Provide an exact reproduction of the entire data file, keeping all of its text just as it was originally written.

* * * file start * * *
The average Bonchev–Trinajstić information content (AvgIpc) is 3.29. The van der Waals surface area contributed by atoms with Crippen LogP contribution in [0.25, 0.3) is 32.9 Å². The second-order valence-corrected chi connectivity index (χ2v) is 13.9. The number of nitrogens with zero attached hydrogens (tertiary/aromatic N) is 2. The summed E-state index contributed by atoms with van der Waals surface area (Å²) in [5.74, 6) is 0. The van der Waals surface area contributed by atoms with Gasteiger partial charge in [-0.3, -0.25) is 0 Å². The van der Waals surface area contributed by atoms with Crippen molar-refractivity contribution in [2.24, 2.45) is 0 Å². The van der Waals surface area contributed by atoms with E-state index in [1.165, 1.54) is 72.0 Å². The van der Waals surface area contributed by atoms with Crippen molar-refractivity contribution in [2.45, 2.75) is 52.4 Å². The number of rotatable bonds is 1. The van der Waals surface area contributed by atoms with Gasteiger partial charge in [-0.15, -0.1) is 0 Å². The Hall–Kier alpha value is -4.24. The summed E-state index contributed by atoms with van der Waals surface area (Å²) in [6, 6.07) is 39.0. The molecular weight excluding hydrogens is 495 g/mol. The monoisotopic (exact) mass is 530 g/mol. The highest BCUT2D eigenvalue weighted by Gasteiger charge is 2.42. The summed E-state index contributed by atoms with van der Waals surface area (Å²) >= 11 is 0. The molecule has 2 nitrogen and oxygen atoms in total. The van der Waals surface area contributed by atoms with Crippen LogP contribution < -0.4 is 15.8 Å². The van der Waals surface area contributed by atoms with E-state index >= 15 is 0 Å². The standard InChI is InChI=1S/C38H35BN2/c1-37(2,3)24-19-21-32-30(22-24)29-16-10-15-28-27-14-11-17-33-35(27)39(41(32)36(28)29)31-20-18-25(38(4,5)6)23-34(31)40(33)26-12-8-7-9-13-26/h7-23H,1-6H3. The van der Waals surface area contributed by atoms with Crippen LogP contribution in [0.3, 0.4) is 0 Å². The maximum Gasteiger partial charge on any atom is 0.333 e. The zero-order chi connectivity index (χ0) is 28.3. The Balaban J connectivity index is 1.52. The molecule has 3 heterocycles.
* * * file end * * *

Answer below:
The average Bonchev–Trinajstić information content (AvgIpc) is 3.29. The van der Waals surface area contributed by atoms with Crippen LogP contribution in [0.25, 0.3) is 32.9 Å². The second-order valence-corrected chi connectivity index (χ2v) is 13.9. The number of nitrogens with zero attached hydrogens (tertiary/aromatic N) is 2. The summed E-state index contributed by atoms with van der Waals surface area (Å²) in [5.74, 6) is 0. The van der Waals surface area contributed by atoms with Gasteiger partial charge in [-0.3, -0.25) is 0 Å². The van der Waals surface area contributed by atoms with Crippen molar-refractivity contribution in [2.24, 2.45) is 0 Å². The van der Waals surface area contributed by atoms with E-state index in [1.165, 1.54) is 72.0 Å². The van der Waals surface area contributed by atoms with Crippen molar-refractivity contribution in [2.45, 2.75) is 52.4 Å². The number of rotatable bonds is 1. The van der Waals surface area contributed by atoms with Gasteiger partial charge in [-0.15, -0.1) is 0 Å². The Hall–Kier alpha value is -4.24. The summed E-state index contributed by atoms with van der Waals surface area (Å²) in [6, 6.07) is 39.0. The molecular weight excluding hydrogens is 495 g/mol. The monoisotopic (exact) mass is 530 g/mol. The highest BCUT2D eigenvalue weighted by Gasteiger charge is 2.42. The summed E-state index contributed by atoms with van der Waals surface area (Å²) >= 11 is 0. The molecule has 2 nitrogen and oxygen atoms in total. The van der Waals surface area contributed by atoms with Crippen LogP contribution < -0.4 is 15.8 Å². The van der Waals surface area contributed by atoms with E-state index >= 15 is 0 Å². The standard InChI is InChI=1S/C38H35BN2/c1-37(2,3)24-19-21-32-30(22-24)29-16-10-15-28-27-14-11-17-33-35(27)39(41(32)36(28)29)31-20-18-25(38(4,5)6)23-34(31)40(33)26-12-8-7-9-13-26/h7-23H,1-6H3. The van der Waals surface area contributed by atoms with Crippen LogP contribution in [0.3, 0.4) is 0 Å². The maximum Gasteiger partial charge on any atom is 0.333 e. The zero-order chi connectivity index (χ0) is 28.3. The Balaban J connectivity index is 1.52. The molecule has 3 heterocycles.